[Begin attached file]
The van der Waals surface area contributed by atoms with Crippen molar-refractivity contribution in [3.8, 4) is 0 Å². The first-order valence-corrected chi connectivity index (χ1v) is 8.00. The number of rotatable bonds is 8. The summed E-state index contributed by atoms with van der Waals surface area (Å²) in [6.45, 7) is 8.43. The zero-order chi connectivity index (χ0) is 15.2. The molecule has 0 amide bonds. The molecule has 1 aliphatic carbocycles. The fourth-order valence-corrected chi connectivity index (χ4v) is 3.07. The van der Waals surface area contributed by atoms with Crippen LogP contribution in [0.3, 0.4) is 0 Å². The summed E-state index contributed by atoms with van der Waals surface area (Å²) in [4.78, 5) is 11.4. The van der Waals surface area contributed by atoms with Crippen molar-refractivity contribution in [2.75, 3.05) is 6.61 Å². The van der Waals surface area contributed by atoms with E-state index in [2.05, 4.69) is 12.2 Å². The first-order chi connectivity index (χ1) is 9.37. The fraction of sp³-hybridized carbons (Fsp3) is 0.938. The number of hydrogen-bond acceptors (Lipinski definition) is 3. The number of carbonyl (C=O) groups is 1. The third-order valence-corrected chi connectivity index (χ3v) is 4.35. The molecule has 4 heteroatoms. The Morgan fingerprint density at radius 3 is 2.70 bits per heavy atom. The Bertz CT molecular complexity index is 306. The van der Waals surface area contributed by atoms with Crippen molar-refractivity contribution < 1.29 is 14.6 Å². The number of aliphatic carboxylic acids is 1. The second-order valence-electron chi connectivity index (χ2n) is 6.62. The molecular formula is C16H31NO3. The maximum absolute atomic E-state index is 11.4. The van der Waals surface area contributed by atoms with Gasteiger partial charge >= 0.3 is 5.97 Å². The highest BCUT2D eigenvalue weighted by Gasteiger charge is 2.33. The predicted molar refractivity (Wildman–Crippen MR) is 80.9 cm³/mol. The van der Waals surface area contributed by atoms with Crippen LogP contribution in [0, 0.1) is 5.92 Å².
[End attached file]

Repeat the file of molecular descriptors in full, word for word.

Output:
The van der Waals surface area contributed by atoms with Crippen molar-refractivity contribution in [3.8, 4) is 0 Å². The first-order valence-corrected chi connectivity index (χ1v) is 8.00. The number of rotatable bonds is 8. The summed E-state index contributed by atoms with van der Waals surface area (Å²) in [6.45, 7) is 8.43. The zero-order chi connectivity index (χ0) is 15.2. The molecule has 0 amide bonds. The molecule has 1 aliphatic carbocycles. The fourth-order valence-corrected chi connectivity index (χ4v) is 3.07. The van der Waals surface area contributed by atoms with Crippen LogP contribution in [0.3, 0.4) is 0 Å². The summed E-state index contributed by atoms with van der Waals surface area (Å²) in [4.78, 5) is 11.4. The van der Waals surface area contributed by atoms with Crippen molar-refractivity contribution in [2.75, 3.05) is 6.61 Å². The van der Waals surface area contributed by atoms with E-state index in [2.05, 4.69) is 12.2 Å². The first-order chi connectivity index (χ1) is 9.37. The fraction of sp³-hybridized carbons (Fsp3) is 0.938. The number of hydrogen-bond acceptors (Lipinski definition) is 3. The number of carbonyl (C=O) groups is 1. The third-order valence-corrected chi connectivity index (χ3v) is 4.35. The molecule has 4 heteroatoms. The Morgan fingerprint density at radius 3 is 2.70 bits per heavy atom. The Bertz CT molecular complexity index is 306. The van der Waals surface area contributed by atoms with Crippen molar-refractivity contribution < 1.29 is 14.6 Å². The number of aliphatic carboxylic acids is 1. The second-order valence-electron chi connectivity index (χ2n) is 6.62. The molecular formula is C16H31NO3. The maximum absolute atomic E-state index is 11.4. The van der Waals surface area contributed by atoms with Gasteiger partial charge >= 0.3 is 5.97 Å². The highest BCUT2D eigenvalue weighted by Gasteiger charge is 2.33. The predicted molar refractivity (Wildman–Crippen MR) is 80.9 cm³/mol. The van der Waals surface area contributed by atoms with Crippen LogP contribution in [0, 0.1) is 5.92 Å².